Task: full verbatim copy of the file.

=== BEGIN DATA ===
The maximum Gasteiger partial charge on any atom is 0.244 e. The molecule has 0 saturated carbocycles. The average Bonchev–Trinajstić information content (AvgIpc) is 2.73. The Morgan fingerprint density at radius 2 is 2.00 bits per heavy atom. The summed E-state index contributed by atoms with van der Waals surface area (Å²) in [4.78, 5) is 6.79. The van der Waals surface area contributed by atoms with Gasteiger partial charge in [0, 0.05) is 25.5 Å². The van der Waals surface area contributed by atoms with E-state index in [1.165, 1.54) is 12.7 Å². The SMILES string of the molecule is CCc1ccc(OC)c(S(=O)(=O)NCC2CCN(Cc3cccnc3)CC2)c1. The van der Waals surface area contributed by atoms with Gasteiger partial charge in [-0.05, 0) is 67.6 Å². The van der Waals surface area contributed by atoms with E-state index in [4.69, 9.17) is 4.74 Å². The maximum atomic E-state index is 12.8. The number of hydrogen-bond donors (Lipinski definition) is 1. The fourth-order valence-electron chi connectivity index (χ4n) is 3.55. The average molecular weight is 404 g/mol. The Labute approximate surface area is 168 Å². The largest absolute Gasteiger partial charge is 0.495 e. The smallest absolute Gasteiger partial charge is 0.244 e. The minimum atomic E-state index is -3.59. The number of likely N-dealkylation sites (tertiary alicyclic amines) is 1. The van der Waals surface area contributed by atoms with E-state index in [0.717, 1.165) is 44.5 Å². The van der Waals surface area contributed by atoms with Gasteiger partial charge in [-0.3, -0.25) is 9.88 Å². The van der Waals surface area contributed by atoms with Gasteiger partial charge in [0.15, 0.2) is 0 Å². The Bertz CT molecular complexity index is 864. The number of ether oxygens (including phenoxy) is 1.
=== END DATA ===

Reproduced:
The maximum Gasteiger partial charge on any atom is 0.244 e. The molecule has 0 saturated carbocycles. The average Bonchev–Trinajstić information content (AvgIpc) is 2.73. The Morgan fingerprint density at radius 2 is 2.00 bits per heavy atom. The summed E-state index contributed by atoms with van der Waals surface area (Å²) in [4.78, 5) is 6.79. The van der Waals surface area contributed by atoms with Gasteiger partial charge in [0, 0.05) is 25.5 Å². The van der Waals surface area contributed by atoms with E-state index in [1.165, 1.54) is 12.7 Å². The SMILES string of the molecule is CCc1ccc(OC)c(S(=O)(=O)NCC2CCN(Cc3cccnc3)CC2)c1. The van der Waals surface area contributed by atoms with Gasteiger partial charge in [-0.05, 0) is 67.6 Å². The van der Waals surface area contributed by atoms with E-state index in [4.69, 9.17) is 4.74 Å². The maximum atomic E-state index is 12.8. The number of hydrogen-bond donors (Lipinski definition) is 1. The fourth-order valence-electron chi connectivity index (χ4n) is 3.55. The average molecular weight is 404 g/mol. The Labute approximate surface area is 168 Å². The largest absolute Gasteiger partial charge is 0.495 e. The smallest absolute Gasteiger partial charge is 0.244 e. The minimum atomic E-state index is -3.59. The number of likely N-dealkylation sites (tertiary alicyclic amines) is 1. The van der Waals surface area contributed by atoms with E-state index in [0.717, 1.165) is 44.5 Å². The van der Waals surface area contributed by atoms with Gasteiger partial charge in [-0.3, -0.25) is 9.88 Å². The van der Waals surface area contributed by atoms with Gasteiger partial charge in [0.15, 0.2) is 0 Å². The Bertz CT molecular complexity index is 864. The number of ether oxygens (including phenoxy) is 1.